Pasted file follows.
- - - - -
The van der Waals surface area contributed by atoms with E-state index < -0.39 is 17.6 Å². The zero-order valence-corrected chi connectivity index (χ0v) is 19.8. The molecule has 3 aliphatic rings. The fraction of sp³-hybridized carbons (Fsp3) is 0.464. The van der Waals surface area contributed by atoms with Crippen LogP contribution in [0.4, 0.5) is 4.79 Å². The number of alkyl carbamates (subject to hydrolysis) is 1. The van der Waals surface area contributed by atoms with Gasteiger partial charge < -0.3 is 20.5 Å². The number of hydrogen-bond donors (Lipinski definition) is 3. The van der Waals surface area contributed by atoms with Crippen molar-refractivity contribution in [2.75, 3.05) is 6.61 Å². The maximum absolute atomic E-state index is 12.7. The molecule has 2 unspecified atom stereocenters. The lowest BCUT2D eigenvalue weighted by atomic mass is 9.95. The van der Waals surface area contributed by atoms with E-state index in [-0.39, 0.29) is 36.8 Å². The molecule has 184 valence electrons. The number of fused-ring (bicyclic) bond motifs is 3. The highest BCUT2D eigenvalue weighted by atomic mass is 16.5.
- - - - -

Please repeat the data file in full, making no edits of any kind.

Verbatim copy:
The van der Waals surface area contributed by atoms with E-state index < -0.39 is 17.6 Å². The zero-order valence-corrected chi connectivity index (χ0v) is 19.8. The molecule has 3 aliphatic rings. The fraction of sp³-hybridized carbons (Fsp3) is 0.464. The van der Waals surface area contributed by atoms with Crippen LogP contribution in [0.4, 0.5) is 4.79 Å². The number of alkyl carbamates (subject to hydrolysis) is 1. The van der Waals surface area contributed by atoms with Gasteiger partial charge < -0.3 is 20.5 Å². The number of hydrogen-bond donors (Lipinski definition) is 3. The van der Waals surface area contributed by atoms with Crippen molar-refractivity contribution in [2.75, 3.05) is 6.61 Å². The maximum absolute atomic E-state index is 12.7. The molecule has 2 unspecified atom stereocenters. The lowest BCUT2D eigenvalue weighted by atomic mass is 9.95. The van der Waals surface area contributed by atoms with E-state index in [-0.39, 0.29) is 36.8 Å². The molecule has 184 valence electrons. The number of fused-ring (bicyclic) bond motifs is 3. The highest BCUT2D eigenvalue weighted by atomic mass is 16.5.